NY easing statute of limitations for molestation

January 28, 2019 06:09 PM

New York is poised to relax the statute of limitations for child molestation to give victims more time to file lawsuits or seek criminal charges.

The legislation, known as the Child Victims Act, passed the Democrat-controlled Senate and Assembly on Monday. Democratic Gov. Andrew Cuomo intends to sign the bill into law.


The act would extend the statute of limitations going forward and create a one-year window for civil suits now barred by the statute of limitations.

Abuse survivors have long pushed for the bill, which was blocked for years by Senate Republicans. Democrats vowed to pass the measure quickly after they won a Senate majority last fall.

The Catholic Church dropped its long opposition to the act after it was revised to treat public and private schools the same.

For victims of child sex abuse, the significance of this can never be overstated. They have been fighting for this legislation for more than a decade. They have been living with the pain and anguish of not having this legislation for their entire adult lives.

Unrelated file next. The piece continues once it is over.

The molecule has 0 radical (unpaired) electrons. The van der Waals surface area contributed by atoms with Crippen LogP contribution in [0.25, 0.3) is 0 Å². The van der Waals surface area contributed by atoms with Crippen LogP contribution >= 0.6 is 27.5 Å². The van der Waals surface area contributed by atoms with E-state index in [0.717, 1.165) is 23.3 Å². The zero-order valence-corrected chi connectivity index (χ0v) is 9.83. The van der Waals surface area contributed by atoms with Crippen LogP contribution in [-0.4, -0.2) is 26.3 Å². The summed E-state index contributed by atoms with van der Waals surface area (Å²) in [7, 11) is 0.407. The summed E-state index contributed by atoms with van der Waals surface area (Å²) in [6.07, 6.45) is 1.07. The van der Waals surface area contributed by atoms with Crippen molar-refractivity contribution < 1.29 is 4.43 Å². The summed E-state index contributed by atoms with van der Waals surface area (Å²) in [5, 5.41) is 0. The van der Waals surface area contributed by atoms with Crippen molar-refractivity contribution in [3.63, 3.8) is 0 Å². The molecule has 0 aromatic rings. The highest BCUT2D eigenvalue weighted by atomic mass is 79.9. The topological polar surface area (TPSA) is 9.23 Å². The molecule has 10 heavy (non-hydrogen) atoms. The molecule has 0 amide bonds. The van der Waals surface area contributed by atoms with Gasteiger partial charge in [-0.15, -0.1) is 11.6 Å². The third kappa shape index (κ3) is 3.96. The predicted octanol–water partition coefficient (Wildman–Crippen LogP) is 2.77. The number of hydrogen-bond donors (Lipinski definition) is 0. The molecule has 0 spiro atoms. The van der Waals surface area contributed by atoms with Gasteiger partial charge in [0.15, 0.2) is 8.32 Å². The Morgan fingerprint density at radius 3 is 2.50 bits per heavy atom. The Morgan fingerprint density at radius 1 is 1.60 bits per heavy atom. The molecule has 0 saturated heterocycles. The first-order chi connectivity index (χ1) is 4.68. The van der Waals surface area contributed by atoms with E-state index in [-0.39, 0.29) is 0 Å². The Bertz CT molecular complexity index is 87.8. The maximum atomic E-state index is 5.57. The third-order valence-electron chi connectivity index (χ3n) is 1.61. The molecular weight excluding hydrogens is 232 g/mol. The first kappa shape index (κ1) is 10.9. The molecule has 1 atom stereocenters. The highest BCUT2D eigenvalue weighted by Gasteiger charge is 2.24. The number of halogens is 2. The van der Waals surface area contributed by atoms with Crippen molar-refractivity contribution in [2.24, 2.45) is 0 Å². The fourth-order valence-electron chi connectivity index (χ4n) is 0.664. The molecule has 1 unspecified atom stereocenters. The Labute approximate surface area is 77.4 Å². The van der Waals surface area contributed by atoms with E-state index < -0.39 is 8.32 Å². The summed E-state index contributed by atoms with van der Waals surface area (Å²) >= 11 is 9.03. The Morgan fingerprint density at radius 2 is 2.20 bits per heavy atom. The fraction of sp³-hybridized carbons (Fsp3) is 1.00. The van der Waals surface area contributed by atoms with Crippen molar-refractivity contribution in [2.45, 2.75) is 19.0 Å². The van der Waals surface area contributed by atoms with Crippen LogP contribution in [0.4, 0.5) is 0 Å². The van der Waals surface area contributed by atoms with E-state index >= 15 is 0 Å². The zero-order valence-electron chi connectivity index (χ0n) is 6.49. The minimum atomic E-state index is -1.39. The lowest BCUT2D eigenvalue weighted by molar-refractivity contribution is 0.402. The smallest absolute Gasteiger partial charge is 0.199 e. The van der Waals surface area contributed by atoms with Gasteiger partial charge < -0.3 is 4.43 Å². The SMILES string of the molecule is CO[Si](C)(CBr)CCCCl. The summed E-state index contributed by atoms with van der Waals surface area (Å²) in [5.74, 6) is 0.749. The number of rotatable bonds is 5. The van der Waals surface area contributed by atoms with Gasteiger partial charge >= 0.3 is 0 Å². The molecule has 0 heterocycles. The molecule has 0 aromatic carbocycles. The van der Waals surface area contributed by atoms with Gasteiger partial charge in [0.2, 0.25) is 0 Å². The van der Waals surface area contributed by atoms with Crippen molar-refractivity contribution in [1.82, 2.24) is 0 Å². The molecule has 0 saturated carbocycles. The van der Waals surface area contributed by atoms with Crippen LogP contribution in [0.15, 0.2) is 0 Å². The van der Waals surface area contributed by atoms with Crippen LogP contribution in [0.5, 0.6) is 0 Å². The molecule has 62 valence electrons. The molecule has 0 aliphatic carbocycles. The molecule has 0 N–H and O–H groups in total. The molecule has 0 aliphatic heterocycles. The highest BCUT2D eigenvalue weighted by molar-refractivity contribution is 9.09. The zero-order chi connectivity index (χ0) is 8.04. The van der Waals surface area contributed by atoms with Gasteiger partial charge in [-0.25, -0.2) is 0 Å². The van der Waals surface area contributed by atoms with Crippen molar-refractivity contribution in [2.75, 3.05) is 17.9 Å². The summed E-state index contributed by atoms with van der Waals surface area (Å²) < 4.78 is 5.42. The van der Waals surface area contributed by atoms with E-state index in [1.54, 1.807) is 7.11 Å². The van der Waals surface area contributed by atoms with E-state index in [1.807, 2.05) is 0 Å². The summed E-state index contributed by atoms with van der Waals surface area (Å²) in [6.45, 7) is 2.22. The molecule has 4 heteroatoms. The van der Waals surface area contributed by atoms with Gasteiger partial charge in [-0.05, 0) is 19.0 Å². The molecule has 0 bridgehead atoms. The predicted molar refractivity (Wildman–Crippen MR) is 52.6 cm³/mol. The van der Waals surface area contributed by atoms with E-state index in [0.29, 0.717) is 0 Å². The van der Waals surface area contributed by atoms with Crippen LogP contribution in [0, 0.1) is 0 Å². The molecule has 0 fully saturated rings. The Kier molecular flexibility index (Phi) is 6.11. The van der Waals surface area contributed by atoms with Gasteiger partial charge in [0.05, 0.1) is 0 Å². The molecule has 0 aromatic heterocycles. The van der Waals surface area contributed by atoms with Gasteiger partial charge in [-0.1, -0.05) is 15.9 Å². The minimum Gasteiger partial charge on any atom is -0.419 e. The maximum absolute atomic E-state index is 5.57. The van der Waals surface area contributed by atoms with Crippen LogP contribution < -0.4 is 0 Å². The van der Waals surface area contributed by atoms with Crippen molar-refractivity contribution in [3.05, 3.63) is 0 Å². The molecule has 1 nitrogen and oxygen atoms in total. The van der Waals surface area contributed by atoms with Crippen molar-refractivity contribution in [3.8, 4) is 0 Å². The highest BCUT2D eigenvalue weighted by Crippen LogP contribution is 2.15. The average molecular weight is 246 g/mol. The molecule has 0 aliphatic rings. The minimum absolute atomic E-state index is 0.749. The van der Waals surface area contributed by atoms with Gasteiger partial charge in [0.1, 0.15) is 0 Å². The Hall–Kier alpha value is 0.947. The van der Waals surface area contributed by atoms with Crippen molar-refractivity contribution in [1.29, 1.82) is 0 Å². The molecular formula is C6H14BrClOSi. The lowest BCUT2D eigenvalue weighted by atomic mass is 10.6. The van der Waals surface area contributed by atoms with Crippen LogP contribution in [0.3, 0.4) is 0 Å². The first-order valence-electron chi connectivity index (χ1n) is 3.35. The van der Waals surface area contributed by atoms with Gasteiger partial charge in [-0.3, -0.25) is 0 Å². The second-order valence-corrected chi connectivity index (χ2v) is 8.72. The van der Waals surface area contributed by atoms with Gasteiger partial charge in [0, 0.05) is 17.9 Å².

The Child Victims Act has brought about discussions of excommunication.

For those who support it, it is not a comfortable position for anyone to be in.

"For those of us who are Catholics, it's not a pleasant position to have the Catholic Church criticizing you, but Pope Francis gives me comfort on this issue," said Gov. Andrew Cuomo. "The abuse of minors is an offense so brutal the church cannot remain indifferent to this – and the church must punish such priests."

"These last 12 years waging this battle has been so difficult because there have been moments along the way where there have been suggestions that those of us fighting for this, that we have been called anti-Catholic and nothing could be further from the truth," said Steve Jimenez with New Yorkers Against Hidden Predators.


Dan Levy / AP

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